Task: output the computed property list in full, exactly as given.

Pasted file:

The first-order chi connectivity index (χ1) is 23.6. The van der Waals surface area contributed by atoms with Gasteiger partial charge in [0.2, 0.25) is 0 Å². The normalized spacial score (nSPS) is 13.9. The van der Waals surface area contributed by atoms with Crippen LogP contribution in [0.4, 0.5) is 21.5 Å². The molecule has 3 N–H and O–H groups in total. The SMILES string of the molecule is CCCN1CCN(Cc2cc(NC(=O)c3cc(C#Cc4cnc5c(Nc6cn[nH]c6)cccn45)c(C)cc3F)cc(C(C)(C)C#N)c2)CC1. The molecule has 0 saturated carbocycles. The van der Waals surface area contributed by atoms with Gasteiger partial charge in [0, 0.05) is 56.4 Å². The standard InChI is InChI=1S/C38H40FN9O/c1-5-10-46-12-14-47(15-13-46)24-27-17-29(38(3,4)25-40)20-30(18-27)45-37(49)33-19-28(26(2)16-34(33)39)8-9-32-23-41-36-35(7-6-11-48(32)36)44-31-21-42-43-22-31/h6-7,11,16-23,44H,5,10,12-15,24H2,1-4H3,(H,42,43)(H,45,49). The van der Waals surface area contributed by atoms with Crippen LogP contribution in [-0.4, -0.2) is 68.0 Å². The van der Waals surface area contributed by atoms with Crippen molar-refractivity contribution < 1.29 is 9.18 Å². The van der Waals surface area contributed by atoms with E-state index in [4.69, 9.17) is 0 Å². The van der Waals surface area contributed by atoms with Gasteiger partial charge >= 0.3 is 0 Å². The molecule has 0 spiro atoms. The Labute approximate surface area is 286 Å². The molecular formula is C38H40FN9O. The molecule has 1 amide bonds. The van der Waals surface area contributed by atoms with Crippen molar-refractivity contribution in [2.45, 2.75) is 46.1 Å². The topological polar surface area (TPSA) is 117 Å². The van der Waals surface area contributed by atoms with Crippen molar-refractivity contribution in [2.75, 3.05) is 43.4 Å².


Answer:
The first-order chi connectivity index (χ1) is 23.6. The van der Waals surface area contributed by atoms with Gasteiger partial charge in [0.2, 0.25) is 0 Å². The normalized spacial score (nSPS) is 13.9. The van der Waals surface area contributed by atoms with Crippen LogP contribution in [0.4, 0.5) is 21.5 Å². The molecule has 3 N–H and O–H groups in total. The SMILES string of the molecule is CCCN1CCN(Cc2cc(NC(=O)c3cc(C#Cc4cnc5c(Nc6cn[nH]c6)cccn45)c(C)cc3F)cc(C(C)(C)C#N)c2)CC1. The molecule has 0 saturated carbocycles. The van der Waals surface area contributed by atoms with Gasteiger partial charge in [0, 0.05) is 56.4 Å². The standard InChI is InChI=1S/C38H40FN9O/c1-5-10-46-12-14-47(15-13-46)24-27-17-29(38(3,4)25-40)20-30(18-27)45-37(49)33-19-28(26(2)16-34(33)39)8-9-32-23-41-36-35(7-6-11-48(32)36)44-31-21-42-43-22-31/h6-7,11,16-23,44H,5,10,12-15,24H2,1-4H3,(H,42,43)(H,45,49). The van der Waals surface area contributed by atoms with Crippen LogP contribution in [-0.4, -0.2) is 68.0 Å². The van der Waals surface area contributed by atoms with Crippen molar-refractivity contribution < 1.29 is 9.18 Å². The van der Waals surface area contributed by atoms with E-state index in [4.69, 9.17) is 0 Å². The van der Waals surface area contributed by atoms with Gasteiger partial charge >= 0.3 is 0 Å². The molecule has 0 spiro atoms. The Labute approximate surface area is 286 Å². The molecular formula is C38H40FN9O. The molecule has 1 amide bonds. The van der Waals surface area contributed by atoms with Crippen molar-refractivity contribution in [2.45, 2.75) is 46.1 Å². The topological polar surface area (TPSA) is 117 Å². The van der Waals surface area contributed by atoms with Crippen molar-refractivity contribution in [2.75, 3.05) is 43.4 Å².